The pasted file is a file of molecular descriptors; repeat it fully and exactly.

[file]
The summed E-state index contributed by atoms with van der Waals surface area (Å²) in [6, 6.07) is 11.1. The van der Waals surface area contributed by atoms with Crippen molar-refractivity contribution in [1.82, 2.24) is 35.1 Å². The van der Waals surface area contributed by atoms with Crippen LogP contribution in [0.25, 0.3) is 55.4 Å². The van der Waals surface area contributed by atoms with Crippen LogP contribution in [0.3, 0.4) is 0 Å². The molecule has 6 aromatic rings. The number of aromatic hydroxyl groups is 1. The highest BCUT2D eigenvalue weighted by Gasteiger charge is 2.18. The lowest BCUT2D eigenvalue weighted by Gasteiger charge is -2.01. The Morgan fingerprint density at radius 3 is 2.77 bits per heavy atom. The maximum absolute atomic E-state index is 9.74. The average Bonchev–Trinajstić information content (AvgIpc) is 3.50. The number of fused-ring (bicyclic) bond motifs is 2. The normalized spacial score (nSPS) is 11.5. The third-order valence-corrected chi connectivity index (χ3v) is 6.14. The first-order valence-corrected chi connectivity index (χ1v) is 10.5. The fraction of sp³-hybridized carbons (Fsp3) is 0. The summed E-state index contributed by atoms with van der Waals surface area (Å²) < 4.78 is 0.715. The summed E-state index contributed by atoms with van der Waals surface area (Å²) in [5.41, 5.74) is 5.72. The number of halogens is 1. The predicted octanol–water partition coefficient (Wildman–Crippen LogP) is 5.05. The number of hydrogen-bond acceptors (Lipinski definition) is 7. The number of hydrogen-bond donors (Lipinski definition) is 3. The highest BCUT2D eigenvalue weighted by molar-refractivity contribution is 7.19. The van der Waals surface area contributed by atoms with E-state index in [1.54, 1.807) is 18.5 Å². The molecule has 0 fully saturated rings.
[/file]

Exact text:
The summed E-state index contributed by atoms with van der Waals surface area (Å²) in [6, 6.07) is 11.1. The van der Waals surface area contributed by atoms with Crippen molar-refractivity contribution in [1.82, 2.24) is 35.1 Å². The van der Waals surface area contributed by atoms with Crippen LogP contribution in [0.25, 0.3) is 55.4 Å². The van der Waals surface area contributed by atoms with Crippen LogP contribution in [0.3, 0.4) is 0 Å². The molecule has 6 aromatic rings. The number of aromatic hydroxyl groups is 1. The highest BCUT2D eigenvalue weighted by Gasteiger charge is 2.18. The lowest BCUT2D eigenvalue weighted by Gasteiger charge is -2.01. The Morgan fingerprint density at radius 3 is 2.77 bits per heavy atom. The maximum absolute atomic E-state index is 9.74. The average Bonchev–Trinajstić information content (AvgIpc) is 3.50. The number of fused-ring (bicyclic) bond motifs is 2. The normalized spacial score (nSPS) is 11.5. The third-order valence-corrected chi connectivity index (χ3v) is 6.14. The first-order valence-corrected chi connectivity index (χ1v) is 10.5. The fraction of sp³-hybridized carbons (Fsp3) is 0. The summed E-state index contributed by atoms with van der Waals surface area (Å²) < 4.78 is 0.715. The summed E-state index contributed by atoms with van der Waals surface area (Å²) in [5.41, 5.74) is 5.72. The number of halogens is 1. The predicted octanol–water partition coefficient (Wildman–Crippen LogP) is 5.05. The number of hydrogen-bond acceptors (Lipinski definition) is 7. The number of hydrogen-bond donors (Lipinski definition) is 3. The highest BCUT2D eigenvalue weighted by molar-refractivity contribution is 7.19. The van der Waals surface area contributed by atoms with E-state index in [1.54, 1.807) is 18.5 Å². The molecule has 0 fully saturated rings.